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USF best, worst in Big East red-zone rankings



Maybe once a year I start rambling about how misleading the NCAA's red-zone statistics can be, because college football teams are ranked simply by how often they are able to tally any points from a trip inside the opposing 20-yard line. A team that stalls at the 10 and hits a field goal every time will be ranked ahead of a team that gets in the end zone on 80 percent of their trips but has an occasional turnover.


So it's with a certain grain of salt that I report that USF is ranked dead last in the Big East in red-zone offense, having converted just 70.6 of its red-zone opportunities in the first four games. The Bulls have 10 touchdowns in 17 red-zone chances -- by that percentage, USF would tie for third in the league -- but they've missed three of five field goals in the red zone, which is a special-teams issue more than an offensive one.

USF, at the same time, has the league's toughest red-zone defense, holding its opponents to a nearly identical 70 percent success rate. The Bulls have only allowed five touchdowns in 10 red-zone chances, with two interceptions, which speaks well of the bend-but-don't-break aspect of that side of the ball.

Anyway,  I asked offensive coordinator Todd Fitch on Tuesday how he evaluated red-zone success or failure, and here's what he had to say:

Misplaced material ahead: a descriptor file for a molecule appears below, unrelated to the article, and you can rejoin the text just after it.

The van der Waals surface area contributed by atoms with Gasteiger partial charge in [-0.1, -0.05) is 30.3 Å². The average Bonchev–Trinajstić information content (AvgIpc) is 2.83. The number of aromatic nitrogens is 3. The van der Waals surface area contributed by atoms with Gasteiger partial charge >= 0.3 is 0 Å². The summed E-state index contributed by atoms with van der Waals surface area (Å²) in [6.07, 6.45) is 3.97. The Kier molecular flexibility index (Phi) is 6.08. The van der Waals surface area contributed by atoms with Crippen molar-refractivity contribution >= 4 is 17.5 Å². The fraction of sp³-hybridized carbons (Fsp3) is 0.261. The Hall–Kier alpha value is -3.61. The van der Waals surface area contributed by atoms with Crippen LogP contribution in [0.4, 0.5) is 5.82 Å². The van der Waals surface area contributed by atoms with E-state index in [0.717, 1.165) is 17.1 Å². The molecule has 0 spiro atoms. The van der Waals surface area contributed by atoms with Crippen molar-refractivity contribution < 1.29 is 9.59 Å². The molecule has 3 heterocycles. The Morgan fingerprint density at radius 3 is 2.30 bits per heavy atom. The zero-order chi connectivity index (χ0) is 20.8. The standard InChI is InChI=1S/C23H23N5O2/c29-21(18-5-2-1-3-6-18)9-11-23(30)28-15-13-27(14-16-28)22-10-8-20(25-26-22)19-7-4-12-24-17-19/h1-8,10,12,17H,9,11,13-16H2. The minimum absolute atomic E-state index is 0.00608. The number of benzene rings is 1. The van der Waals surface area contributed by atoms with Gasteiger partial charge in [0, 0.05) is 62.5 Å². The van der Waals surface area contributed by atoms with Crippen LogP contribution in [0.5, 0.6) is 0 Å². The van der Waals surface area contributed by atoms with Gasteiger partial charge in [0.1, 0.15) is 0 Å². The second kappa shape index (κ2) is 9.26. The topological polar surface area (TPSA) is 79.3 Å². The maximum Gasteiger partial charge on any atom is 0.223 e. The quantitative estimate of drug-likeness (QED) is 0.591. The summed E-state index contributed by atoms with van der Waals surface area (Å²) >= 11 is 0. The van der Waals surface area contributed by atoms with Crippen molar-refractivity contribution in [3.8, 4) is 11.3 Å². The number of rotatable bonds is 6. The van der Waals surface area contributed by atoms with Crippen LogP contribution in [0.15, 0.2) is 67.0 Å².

"Here's what I do: How many times have you been down there? We've been down there the third-most in the Big East. Frequency of touchdowns. We're third in the Big East. It was like 58 percent touchdowns. Then you say 'How many turnovers?' Well, we've had one turnover in the red zone. Everybody in the league has one turnover or more. The difference is we're 40 percent on field goals, and everybody else in the league is 100, 90, 80, 70 (percent).

"I haven't thrown the ball much in the red zone. Haven't had to. Our red-zone passing, I have to do a little bit more on that in practice. That's the comfortability of your passing game. You don't want to put the ball in jeopardy when you have points on the board. That's an area we know we have to grow. We're running the ball pretty well down there. ... We want to get better in the passing game down there for sure. One turnover is too many any time. You look at it and say 'Don't kick field goals. Score touchdowns.' That will be our emphasis and we'll work hard on that this week."

My model for red-zone success would be to evaluate points scored per red-zone trip, giving seven points for a touchdown and three for a field goal, then dividing by total opportunities. By that, Cincinnati leads the way in efficiency, averaging 5.75 points per red-zone trip, followed by Connecticut (5.25), Syracuse (4.82), West Virginia (4.71), then USF (4.47) and Pittsburgh (4.47). Louisville (4.14) and Rutgers (3.54) round out the rest of the league.

Here's more from Fitch:

[Last modified: Wednesday, October 6, 2010 4:19pm]


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